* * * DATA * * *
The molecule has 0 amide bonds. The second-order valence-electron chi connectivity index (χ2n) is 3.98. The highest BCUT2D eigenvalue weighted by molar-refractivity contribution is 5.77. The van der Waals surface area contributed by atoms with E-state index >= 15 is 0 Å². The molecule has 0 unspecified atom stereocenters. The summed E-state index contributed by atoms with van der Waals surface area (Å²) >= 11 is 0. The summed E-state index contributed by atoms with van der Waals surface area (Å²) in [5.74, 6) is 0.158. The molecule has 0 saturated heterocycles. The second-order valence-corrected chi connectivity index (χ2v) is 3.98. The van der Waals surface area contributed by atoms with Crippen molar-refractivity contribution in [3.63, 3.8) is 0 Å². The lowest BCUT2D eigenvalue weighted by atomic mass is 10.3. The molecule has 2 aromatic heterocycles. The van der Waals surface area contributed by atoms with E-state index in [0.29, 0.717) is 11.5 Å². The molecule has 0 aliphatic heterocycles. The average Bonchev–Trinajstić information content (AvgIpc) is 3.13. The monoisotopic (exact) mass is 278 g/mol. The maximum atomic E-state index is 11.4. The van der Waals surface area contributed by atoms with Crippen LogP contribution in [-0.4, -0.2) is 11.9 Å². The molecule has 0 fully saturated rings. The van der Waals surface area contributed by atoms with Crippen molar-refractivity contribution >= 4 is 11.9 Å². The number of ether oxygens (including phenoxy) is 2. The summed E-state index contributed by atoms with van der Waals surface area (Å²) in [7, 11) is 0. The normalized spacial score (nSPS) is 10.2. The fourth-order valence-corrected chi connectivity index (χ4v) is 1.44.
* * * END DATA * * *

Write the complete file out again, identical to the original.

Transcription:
The molecule has 0 amide bonds. The second-order valence-electron chi connectivity index (χ2n) is 3.98. The highest BCUT2D eigenvalue weighted by molar-refractivity contribution is 5.77. The van der Waals surface area contributed by atoms with E-state index >= 15 is 0 Å². The molecule has 0 unspecified atom stereocenters. The summed E-state index contributed by atoms with van der Waals surface area (Å²) >= 11 is 0. The summed E-state index contributed by atoms with van der Waals surface area (Å²) in [5.74, 6) is 0.158. The molecule has 0 saturated heterocycles. The second-order valence-corrected chi connectivity index (χ2v) is 3.98. The van der Waals surface area contributed by atoms with Crippen molar-refractivity contribution in [3.63, 3.8) is 0 Å². The lowest BCUT2D eigenvalue weighted by atomic mass is 10.3. The molecule has 2 aromatic heterocycles. The van der Waals surface area contributed by atoms with E-state index in [0.29, 0.717) is 11.5 Å². The molecule has 0 aliphatic heterocycles. The average Bonchev–Trinajstić information content (AvgIpc) is 3.13. The monoisotopic (exact) mass is 278 g/mol. The maximum atomic E-state index is 11.4. The van der Waals surface area contributed by atoms with Crippen LogP contribution in [-0.4, -0.2) is 11.9 Å². The molecule has 0 fully saturated rings. The van der Waals surface area contributed by atoms with Crippen molar-refractivity contribution >= 4 is 11.9 Å². The number of ether oxygens (including phenoxy) is 2. The summed E-state index contributed by atoms with van der Waals surface area (Å²) in [7, 11) is 0. The normalized spacial score (nSPS) is 10.2. The fourth-order valence-corrected chi connectivity index (χ4v) is 1.44.